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    SURVEY: Most Common Shift Types Used by Iowa Fire Departments

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      Our team wanted to look at what shift types (24/48, 48/96, California Swing, Paid-on-Call, Volunteer, etc.) are used by Iowa fire departments. There is an active debate on what type of shift structure is best for firefighter health, staffing considerations, and overall performance. While we can’t say which shift type is most ideal, we can share what chiefs in Iowa have to say about the subject. We will also explore additional data collected in the survey. This includes how many firefighters are in each department, call requirements for volunteer fire departments, paged out vs. on call basis, etc.

      To our knowledge, this is the first survey to include questions about shift types and scheduling. The National Fire Department Census has previously published census data covering Iowa fire departments. This included a complete headcount of firefighters at each department. However, the census only provides organization type, number of active firefighters, and other basic information. Our survey was designed to probe deeper questions about shift scheduling.

      Who did we contact? All fire chiefs in Iowa with publicly available contact information and resident population of over 1,000 residents. One hundred eighty-one fire chiefs were contacted. Fifty-seven responded with survey information.

      Department Types

      First, we wanted to sort out what type of department we were talking to in each instance. Full-time departments have firefighters working full-time and are considered “career.” Volunteer departments are staffed with volunteers, whether or not they are reimbursed in some way. Hybrid departments have some combination of full-time, part-time, and volunteer elements.

      pie chart of iowa fire departments broken down by type: volunteer, full time and hybrid
      Answer ChoicePercentage

      The majority of fire departments in our survey are volunteer departments (51%). This is followed by full-time departments (26%) and hybrid departments (23%).

      Full-Time Fire Department Shift Types

      All full-time fire departments were asked what shift types they use.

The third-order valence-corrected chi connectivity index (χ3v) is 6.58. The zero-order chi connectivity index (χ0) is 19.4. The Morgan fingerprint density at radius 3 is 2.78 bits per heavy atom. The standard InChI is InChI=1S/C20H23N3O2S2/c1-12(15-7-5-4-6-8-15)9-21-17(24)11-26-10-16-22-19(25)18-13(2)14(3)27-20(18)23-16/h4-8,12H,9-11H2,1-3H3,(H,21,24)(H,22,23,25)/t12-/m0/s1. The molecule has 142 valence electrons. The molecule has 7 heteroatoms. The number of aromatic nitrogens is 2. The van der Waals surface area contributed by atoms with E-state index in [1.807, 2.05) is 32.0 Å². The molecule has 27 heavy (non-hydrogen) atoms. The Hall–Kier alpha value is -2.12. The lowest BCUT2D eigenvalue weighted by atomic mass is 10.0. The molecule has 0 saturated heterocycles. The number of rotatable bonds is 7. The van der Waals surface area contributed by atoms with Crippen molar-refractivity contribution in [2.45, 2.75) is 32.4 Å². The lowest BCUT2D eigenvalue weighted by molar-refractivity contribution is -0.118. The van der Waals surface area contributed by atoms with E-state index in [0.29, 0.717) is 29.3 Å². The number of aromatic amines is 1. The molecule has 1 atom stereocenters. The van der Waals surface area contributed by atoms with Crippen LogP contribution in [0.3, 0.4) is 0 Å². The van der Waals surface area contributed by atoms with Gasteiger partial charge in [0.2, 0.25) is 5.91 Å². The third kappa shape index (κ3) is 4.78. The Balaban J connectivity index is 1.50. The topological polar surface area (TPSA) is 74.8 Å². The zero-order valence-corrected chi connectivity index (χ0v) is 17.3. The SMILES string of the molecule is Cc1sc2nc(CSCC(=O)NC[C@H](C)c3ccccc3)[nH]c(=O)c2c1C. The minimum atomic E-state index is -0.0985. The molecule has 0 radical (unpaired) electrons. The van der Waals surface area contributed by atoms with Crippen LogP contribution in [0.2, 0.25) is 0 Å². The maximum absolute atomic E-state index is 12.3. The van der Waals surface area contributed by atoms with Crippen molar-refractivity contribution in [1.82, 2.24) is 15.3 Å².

shift type used by full time fire departments pie chart
      Shift TypePercentage
      California Swing/Berkley27%

      The 24/48 shift type was the highest response, with 67% of full-time departments utilizing the 24 hours on/48 hours off structure. This was followed by California Swing/Berkely shifts at 27% (this is a 24 on, 24 off, 24 on, 24 off, 24 on and 96 off structure – or some close variation). 48/96 shifts were least popular, only being used by 7% of full-time departments.

      Which shift type is most popular among the largest departments? Four of the top five largest agencies utilize a 24/48 shift schedule type. 

      In Iowa, the average full-time fire department employs 84 firefighters on average. The largest department has 300 full-time firefighters and the smallest has 16 full-time firefighters.

      Volunteer Fire Department Shift Types

      Since volunteer fire departments do not usually have a set schedule, we asked volunteer departments whether they have a “paged out” or “on call” basis. We consider this distinction to be a “shift type.” For the sake of this survey, paged-out means firefighters carry a pager (or pager-type device) and respond to calls remotely. On-call means firefighters have assigned times (paid or unpaid) where they must be ready to respond, whether or not they are at the firehouse.

      paged out vs. on call for volunteer fire departments chart
      Answer ChoiceDepartments
      No answer given3%

      Eighty six percent of respondents said their department operates on a “paged out” basis, meaning firefighters are not actively at a fire station when a call goes out. Ten percent of departments said they have an “on-call” program, with some departments reimbursing firefighters for their time. Three percent of volunteer departments did not respond to this question on our survey.

      Another question on the survey asked about meetings and trainings held during the year. Volunteer fire departments conduct 34 meetings per year on average according to our data. This figure combines training sessions, business meetings, and work nights. 

      Some departments broke down their responses between administrative meetings versus training. Sixty-three percent of meetings are training, with thirty-seven percent being administrative meetings.

      There are 27.3 firefighters on average in an Iowa volunteer fire department. The smallest department has 17 members, while the largest has 48 members. Volunteer departments respond to an average of 248 calls per year.

      Call attendance requirements

      We asked volunteer departments whether or not they have call attendance requirements.

      call attendance requirements for volunteer fire departments chart
      No minimums40%
      1%-24% attendance16%
      25%+ attendance8%
      No answer given36%

      Of the departments who responded to this question, forty percent of departments did not have any minimums. Sixteen percent have up to a 24% call attendance requirement. Eight percent have a 25%+ attendance requirement.

      Thirty-six percent of volunteer departments did not respond to this question.

      Hybrid Fire Department Shift Types

      A hybrid department combines full-time, part-time, and volunteer elements. There are an average of 38.7 firefighters in an Iowa hybrid fire department – which is around half the size of the average full-time department.

      Full-time staff

      shift types used by hybrid fire departments chart
      Shift TypePercentage
      California Swing/Berkley39%